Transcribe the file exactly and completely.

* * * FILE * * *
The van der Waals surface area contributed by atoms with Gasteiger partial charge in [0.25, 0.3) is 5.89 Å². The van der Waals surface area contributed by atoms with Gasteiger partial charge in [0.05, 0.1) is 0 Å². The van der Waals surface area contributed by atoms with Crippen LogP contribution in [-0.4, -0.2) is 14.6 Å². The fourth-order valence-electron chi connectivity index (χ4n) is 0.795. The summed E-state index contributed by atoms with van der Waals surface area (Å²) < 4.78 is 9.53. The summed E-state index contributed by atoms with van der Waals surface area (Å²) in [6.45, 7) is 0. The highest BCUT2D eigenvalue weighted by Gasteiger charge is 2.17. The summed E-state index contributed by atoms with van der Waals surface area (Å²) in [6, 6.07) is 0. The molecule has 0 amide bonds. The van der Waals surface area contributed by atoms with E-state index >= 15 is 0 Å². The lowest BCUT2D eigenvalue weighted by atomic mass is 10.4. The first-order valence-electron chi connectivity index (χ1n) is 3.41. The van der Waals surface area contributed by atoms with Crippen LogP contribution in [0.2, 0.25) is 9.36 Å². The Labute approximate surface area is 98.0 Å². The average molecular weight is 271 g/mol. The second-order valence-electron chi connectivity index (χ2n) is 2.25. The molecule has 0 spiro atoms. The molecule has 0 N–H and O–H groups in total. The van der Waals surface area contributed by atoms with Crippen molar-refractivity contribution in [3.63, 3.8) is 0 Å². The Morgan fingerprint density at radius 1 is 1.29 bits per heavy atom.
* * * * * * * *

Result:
The van der Waals surface area contributed by atoms with Gasteiger partial charge in [0.25, 0.3) is 5.89 Å². The van der Waals surface area contributed by atoms with Gasteiger partial charge in [0.05, 0.1) is 0 Å². The van der Waals surface area contributed by atoms with Crippen LogP contribution in [-0.4, -0.2) is 14.6 Å². The fourth-order valence-electron chi connectivity index (χ4n) is 0.795. The summed E-state index contributed by atoms with van der Waals surface area (Å²) < 4.78 is 9.53. The summed E-state index contributed by atoms with van der Waals surface area (Å²) in [6.45, 7) is 0. The highest BCUT2D eigenvalue weighted by Gasteiger charge is 2.17. The summed E-state index contributed by atoms with van der Waals surface area (Å²) in [6, 6.07) is 0. The molecule has 0 amide bonds. The van der Waals surface area contributed by atoms with E-state index >= 15 is 0 Å². The lowest BCUT2D eigenvalue weighted by atomic mass is 10.4. The first-order valence-electron chi connectivity index (χ1n) is 3.41. The van der Waals surface area contributed by atoms with Crippen LogP contribution in [0.2, 0.25) is 9.36 Å². The Labute approximate surface area is 98.0 Å². The average molecular weight is 271 g/mol. The second-order valence-electron chi connectivity index (χ2n) is 2.25. The molecule has 0 spiro atoms. The molecule has 0 N–H and O–H groups in total. The van der Waals surface area contributed by atoms with Crippen molar-refractivity contribution in [3.63, 3.8) is 0 Å². The Morgan fingerprint density at radius 1 is 1.29 bits per heavy atom.